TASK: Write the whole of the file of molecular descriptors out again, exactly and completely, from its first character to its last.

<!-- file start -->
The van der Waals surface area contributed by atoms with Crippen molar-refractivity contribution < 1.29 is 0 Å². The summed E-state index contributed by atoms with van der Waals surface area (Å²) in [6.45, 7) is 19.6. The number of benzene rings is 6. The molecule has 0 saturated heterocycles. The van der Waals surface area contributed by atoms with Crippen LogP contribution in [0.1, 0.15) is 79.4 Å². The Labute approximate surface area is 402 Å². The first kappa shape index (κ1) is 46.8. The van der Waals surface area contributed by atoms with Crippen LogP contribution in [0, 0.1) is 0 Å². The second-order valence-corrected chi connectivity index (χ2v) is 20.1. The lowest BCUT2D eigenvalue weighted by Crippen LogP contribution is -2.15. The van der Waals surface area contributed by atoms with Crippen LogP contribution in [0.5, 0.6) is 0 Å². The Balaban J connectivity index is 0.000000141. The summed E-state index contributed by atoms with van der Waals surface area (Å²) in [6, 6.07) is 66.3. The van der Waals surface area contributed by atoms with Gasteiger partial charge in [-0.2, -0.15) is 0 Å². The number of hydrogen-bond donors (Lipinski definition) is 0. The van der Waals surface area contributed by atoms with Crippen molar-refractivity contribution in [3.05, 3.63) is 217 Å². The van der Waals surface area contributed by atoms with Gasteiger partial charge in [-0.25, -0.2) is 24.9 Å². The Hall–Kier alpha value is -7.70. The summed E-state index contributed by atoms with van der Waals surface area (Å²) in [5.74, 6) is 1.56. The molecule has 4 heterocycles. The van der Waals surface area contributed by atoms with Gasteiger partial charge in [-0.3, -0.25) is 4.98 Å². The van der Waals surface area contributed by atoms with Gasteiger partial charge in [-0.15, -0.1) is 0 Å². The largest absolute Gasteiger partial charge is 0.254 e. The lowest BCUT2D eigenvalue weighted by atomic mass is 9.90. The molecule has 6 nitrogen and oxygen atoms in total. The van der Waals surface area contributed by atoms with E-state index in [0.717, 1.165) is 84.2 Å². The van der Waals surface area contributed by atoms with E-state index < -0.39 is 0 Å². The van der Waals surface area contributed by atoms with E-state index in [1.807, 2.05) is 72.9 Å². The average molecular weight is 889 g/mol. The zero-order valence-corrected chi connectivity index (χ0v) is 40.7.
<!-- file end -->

The van der Waals surface area contributed by atoms with Crippen molar-refractivity contribution < 1.29 is 0 Å². The summed E-state index contributed by atoms with van der Waals surface area (Å²) in [6.45, 7) is 19.6. The number of benzene rings is 6. The molecule has 0 saturated heterocycles. The van der Waals surface area contributed by atoms with Crippen LogP contribution in [0.1, 0.15) is 79.4 Å². The Labute approximate surface area is 402 Å². The first kappa shape index (κ1) is 46.8. The van der Waals surface area contributed by atoms with Crippen LogP contribution in [0, 0.1) is 0 Å². The second-order valence-corrected chi connectivity index (χ2v) is 20.1. The lowest BCUT2D eigenvalue weighted by Crippen LogP contribution is -2.15. The van der Waals surface area contributed by atoms with Crippen LogP contribution in [0.5, 0.6) is 0 Å². The Balaban J connectivity index is 0.000000141. The summed E-state index contributed by atoms with van der Waals surface area (Å²) in [6, 6.07) is 66.3. The van der Waals surface area contributed by atoms with Gasteiger partial charge in [-0.2, -0.15) is 0 Å². The number of hydrogen-bond donors (Lipinski definition) is 0. The van der Waals surface area contributed by atoms with Crippen molar-refractivity contribution in [3.05, 3.63) is 217 Å². The van der Waals surface area contributed by atoms with Gasteiger partial charge in [-0.25, -0.2) is 24.9 Å². The Hall–Kier alpha value is -7.70. The summed E-state index contributed by atoms with van der Waals surface area (Å²) in [5.74, 6) is 1.56. The molecule has 4 heterocycles. The van der Waals surface area contributed by atoms with Gasteiger partial charge in [-0.3, -0.25) is 4.98 Å². The van der Waals surface area contributed by atoms with Gasteiger partial charge in [-0.15, -0.1) is 0 Å². The largest absolute Gasteiger partial charge is 0.254 e. The lowest BCUT2D eigenvalue weighted by atomic mass is 9.90. The molecule has 6 nitrogen and oxygen atoms in total. The van der Waals surface area contributed by atoms with E-state index in [0.717, 1.165) is 84.2 Å². The van der Waals surface area contributed by atoms with E-state index < -0.39 is 0 Å². The van der Waals surface area contributed by atoms with E-state index in [1.807, 2.05) is 72.9 Å². The average molecular weight is 889 g/mol. The zero-order valence-corrected chi connectivity index (χ0v) is 40.7.